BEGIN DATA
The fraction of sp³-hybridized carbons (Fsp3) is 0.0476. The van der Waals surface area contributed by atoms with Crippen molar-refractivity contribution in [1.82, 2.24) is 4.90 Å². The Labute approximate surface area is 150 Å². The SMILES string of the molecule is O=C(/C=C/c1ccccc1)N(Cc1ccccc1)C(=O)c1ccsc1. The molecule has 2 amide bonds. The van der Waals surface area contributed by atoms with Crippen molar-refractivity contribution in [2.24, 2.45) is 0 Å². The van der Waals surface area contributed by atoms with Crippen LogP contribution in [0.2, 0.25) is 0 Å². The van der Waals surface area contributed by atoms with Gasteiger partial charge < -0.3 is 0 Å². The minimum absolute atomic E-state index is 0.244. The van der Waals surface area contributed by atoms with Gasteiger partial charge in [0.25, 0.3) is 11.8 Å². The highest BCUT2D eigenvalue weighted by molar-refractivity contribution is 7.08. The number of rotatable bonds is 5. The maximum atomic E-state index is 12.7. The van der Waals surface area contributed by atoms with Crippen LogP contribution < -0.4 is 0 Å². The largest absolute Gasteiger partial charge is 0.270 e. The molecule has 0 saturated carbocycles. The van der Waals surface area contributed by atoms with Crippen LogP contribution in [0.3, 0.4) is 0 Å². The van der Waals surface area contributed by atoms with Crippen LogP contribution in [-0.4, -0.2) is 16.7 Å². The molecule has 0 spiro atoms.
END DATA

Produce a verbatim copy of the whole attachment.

The fraction of sp³-hybridized carbons (Fsp3) is 0.0476. The van der Waals surface area contributed by atoms with Crippen molar-refractivity contribution in [1.82, 2.24) is 4.90 Å². The Labute approximate surface area is 150 Å². The SMILES string of the molecule is O=C(/C=C/c1ccccc1)N(Cc1ccccc1)C(=O)c1ccsc1. The molecule has 2 amide bonds. The van der Waals surface area contributed by atoms with Crippen molar-refractivity contribution in [2.24, 2.45) is 0 Å². The van der Waals surface area contributed by atoms with Crippen LogP contribution in [0.2, 0.25) is 0 Å². The van der Waals surface area contributed by atoms with Gasteiger partial charge < -0.3 is 0 Å². The minimum absolute atomic E-state index is 0.244. The van der Waals surface area contributed by atoms with Gasteiger partial charge in [0.25, 0.3) is 11.8 Å². The highest BCUT2D eigenvalue weighted by molar-refractivity contribution is 7.08. The number of rotatable bonds is 5. The maximum atomic E-state index is 12.7. The van der Waals surface area contributed by atoms with Crippen LogP contribution < -0.4 is 0 Å². The largest absolute Gasteiger partial charge is 0.270 e. The molecule has 0 saturated carbocycles. The van der Waals surface area contributed by atoms with Crippen LogP contribution in [0.3, 0.4) is 0 Å². The van der Waals surface area contributed by atoms with Crippen LogP contribution in [-0.4, -0.2) is 16.7 Å². The molecule has 0 spiro atoms.